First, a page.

By Nick Nilsson
Author of Time-Volume Training
It may sound strange that anybody would want to REDUCE muscle size on purpose.
Thad being said, honestly, if that's one of your goals, you're not alone. Reducing the size of a specific muscle group or all your muscles in general is a more common goal than you might think.
And there certainly ARE ways of decreasing the size of your muscles through exercise.
But let me just start by saying, if you feel your calves are too big, please go ahead send them my way. Mine are TOUGH and they don't want to grow.
Basically, in order to reduce muscle size, we need to utilize a two-pronged approach, focusing on a very specific training style and then on post-workout nutrition.
For training, we're going to accomplish the goal of reducing muscle size by utilizing VERY high rep sets (upwards of 80 to 100 reps per set!). This type of training can be done with pretty much any exercise you choose and will be dictated by which muscle group(s) you want to reduce the size of.
To properly explain the reasoning behind how this type very high rep training can be effective, you should first know that there are two basic types of muscle fibers: fast-twitch and slow-twitch.
Fast-twitch fibers are responsible for high-power, short-duration activity (like sprinting and heavy weight training) while slow-twitch fibers are responsible for low-power, long-duration activity like jogging, walking and other endurance-based activity...basically anything you can do for longer than a couple of minutes.
Fast-twitch fibers are larger than slow-twitch fibers and when you have a high percentage of fast-twitch fibers, you will have larger muscles. You can see the difference when you look at a sprinter compared to a marathon runner.
So what does this have to do with making muscles smaller? Well, most likely, if you find a specific muscle group too big for your liking, you probably have a high percentage of those fast-twitch fibers in that muscle group. They are much easier to develop and you probably don't even have to work that muscle group to keep it larger.
What you WILL have to do, then, is focus ONLY on endurance-oriented training for that specific muscle group that you want to make smaller.
This will preferentially detrain the fast-twitch muscle fibers and train the smaller, slow-twitch muscle fibers.
So how you put this type of training into practice? My best advice would be to pick an exercise or two that work the muscle group you want to reduce. For example, if you want to decrease your calves, standing and seated calf raises will work.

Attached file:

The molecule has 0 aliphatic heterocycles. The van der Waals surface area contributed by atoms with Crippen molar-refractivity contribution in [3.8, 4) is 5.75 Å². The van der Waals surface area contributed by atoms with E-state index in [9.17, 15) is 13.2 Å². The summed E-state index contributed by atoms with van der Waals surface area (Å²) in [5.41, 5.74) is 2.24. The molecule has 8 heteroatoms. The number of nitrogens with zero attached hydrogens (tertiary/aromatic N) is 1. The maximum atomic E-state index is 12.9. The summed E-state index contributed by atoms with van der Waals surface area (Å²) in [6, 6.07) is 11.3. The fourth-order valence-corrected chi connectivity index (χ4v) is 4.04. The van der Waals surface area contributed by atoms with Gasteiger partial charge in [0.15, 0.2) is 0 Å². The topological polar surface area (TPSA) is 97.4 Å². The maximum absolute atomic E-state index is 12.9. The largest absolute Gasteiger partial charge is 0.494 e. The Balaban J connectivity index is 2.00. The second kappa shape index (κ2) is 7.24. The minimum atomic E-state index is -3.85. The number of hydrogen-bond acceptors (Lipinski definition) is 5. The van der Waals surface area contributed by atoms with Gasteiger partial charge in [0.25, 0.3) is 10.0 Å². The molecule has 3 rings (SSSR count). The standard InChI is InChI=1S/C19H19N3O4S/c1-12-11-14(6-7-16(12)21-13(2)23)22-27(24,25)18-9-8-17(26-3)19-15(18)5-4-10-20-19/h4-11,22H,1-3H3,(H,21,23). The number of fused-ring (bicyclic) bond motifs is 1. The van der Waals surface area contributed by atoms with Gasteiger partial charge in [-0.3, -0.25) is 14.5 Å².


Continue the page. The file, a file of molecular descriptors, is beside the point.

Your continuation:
Now, at the beginning of EVERY single workout you do (no matter what other bodyparts you're working or even if you're just doing cardio training), perform 2 sets of VERY high reps (80 to 100 reps) on one of those exercises (you can use the same exercise for both sets or do one set of each). Rest two minutes in between those 2 sets to clear out lactic acid build-up.
The reason we do this every single day is that slow-twitch fibers require frequent work and lots of volume. Doing these two sets every single workout is the most efficient way to accomplish that stimulus.
Naturally, you're going to need to use some fairly light weight to be able to get that many reps, but don't just be a rep counter and stop when you get to 80. Push yourself to keep going and get as many reps as you possibly can. The high reps are what will train your slow-twitch muscle fibers.
DO NOT do any heavy or even moderately heavy training for your target muscle group.
It should be ALL light-weight, very high rep whenever you work it. We want to really take away all stimulus to the larger, fast-twitch muscle fibers and focus on training only the smaller slow-twitch endurance-oriented fibers.
For the REST of your workout (for the muscles you aren't trying to reduce in size), you can feel free to use heavier weights and lower rep ranges. It's only the target muscle group you want to absolutely keep to very high reps.
And just because you're training to reduce muscle size, it doesn't mean it's going to be easy work! You do need to push yourself on these high-rep sets, not just go through the motions and count to 100.
As I mentioned above, this is a two-pronged approach...training and nutrition. So now that we've got the training covered, let's move on to nutrition, specifically post-workout nutrition as that is going to have the biggest impact on your muscle reduction program.
Your muscles require protein to rebuild and recover. So what we're going to do is deprive your body of protein during the post-workout period by not eating any protein for a few hours after training.
By not eating protein right away, you will force your body to eat up some of its own muscle tissue for recovery purposes, further helping to reduce muscle size.
You can eat protein during the rest of the day, just not during the post-workout period (for at least 3 hours after).
It does take a bit of time for the muscle fibers to respond to this type of training but it will happen if you stick to the high rep sets and keep it up consistently.
The size of your muscles will obviously be your main gauge as to whether the training is working for you or not, so use a good tape measure and measure your target muscles (at the same place on the muscle each time!) on a weekly basis and at the same time of day to control for outside factors such as food and water intake (first thing in the morning before you've eaten or drank anything is best).
If you're looking to reduce muscle size without getting flabby, give this type of training a try.
The high reps may be painful, but they will transform your muscles and reduce their size, getting your muscles where you want them to be.
More From Fitstep.com
|Countdown Alternating Sets for Legs|
|Unleash Your Metabolism With Fat-Loss Circuit Training|
|8 Easy Exercises You Can Do At Home|
|Laser-Target Your Lower Abs With See-Saw Leg Raises|